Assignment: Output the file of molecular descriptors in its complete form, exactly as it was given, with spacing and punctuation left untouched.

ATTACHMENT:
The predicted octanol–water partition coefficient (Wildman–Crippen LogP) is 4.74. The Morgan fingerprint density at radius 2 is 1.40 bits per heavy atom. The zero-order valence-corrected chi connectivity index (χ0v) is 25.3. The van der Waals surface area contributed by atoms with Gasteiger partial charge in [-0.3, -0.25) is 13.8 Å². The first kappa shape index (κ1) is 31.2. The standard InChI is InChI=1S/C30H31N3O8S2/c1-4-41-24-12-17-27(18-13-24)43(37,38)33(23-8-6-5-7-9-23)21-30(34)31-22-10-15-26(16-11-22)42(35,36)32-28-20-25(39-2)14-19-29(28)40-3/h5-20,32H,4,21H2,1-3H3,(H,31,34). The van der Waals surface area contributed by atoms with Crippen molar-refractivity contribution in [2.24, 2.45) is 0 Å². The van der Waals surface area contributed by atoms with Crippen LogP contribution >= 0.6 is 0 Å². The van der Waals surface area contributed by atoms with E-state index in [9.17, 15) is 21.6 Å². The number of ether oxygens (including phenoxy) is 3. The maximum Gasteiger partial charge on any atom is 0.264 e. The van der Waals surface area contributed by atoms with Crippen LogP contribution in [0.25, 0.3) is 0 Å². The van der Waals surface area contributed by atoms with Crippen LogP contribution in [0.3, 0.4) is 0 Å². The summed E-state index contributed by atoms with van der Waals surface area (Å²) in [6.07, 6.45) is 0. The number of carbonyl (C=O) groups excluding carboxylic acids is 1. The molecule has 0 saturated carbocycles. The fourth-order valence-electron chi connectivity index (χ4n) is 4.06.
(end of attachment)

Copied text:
The predicted octanol–water partition coefficient (Wildman–Crippen LogP) is 4.74. The Morgan fingerprint density at radius 2 is 1.40 bits per heavy atom. The zero-order valence-corrected chi connectivity index (χ0v) is 25.3. The van der Waals surface area contributed by atoms with Gasteiger partial charge in [-0.3, -0.25) is 13.8 Å². The first kappa shape index (κ1) is 31.2. The standard InChI is InChI=1S/C30H31N3O8S2/c1-4-41-24-12-17-27(18-13-24)43(37,38)33(23-8-6-5-7-9-23)21-30(34)31-22-10-15-26(16-11-22)42(35,36)32-28-20-25(39-2)14-19-29(28)40-3/h5-20,32H,4,21H2,1-3H3,(H,31,34). The van der Waals surface area contributed by atoms with Crippen molar-refractivity contribution in [2.24, 2.45) is 0 Å². The van der Waals surface area contributed by atoms with Crippen LogP contribution >= 0.6 is 0 Å². The van der Waals surface area contributed by atoms with E-state index in [9.17, 15) is 21.6 Å². The number of ether oxygens (including phenoxy) is 3. The maximum Gasteiger partial charge on any atom is 0.264 e. The van der Waals surface area contributed by atoms with Crippen LogP contribution in [0.25, 0.3) is 0 Å². The van der Waals surface area contributed by atoms with Crippen LogP contribution in [0.3, 0.4) is 0 Å². The summed E-state index contributed by atoms with van der Waals surface area (Å²) in [6.07, 6.45) is 0. The number of carbonyl (C=O) groups excluding carboxylic acids is 1. The molecule has 0 saturated carbocycles. The fourth-order valence-electron chi connectivity index (χ4n) is 4.06.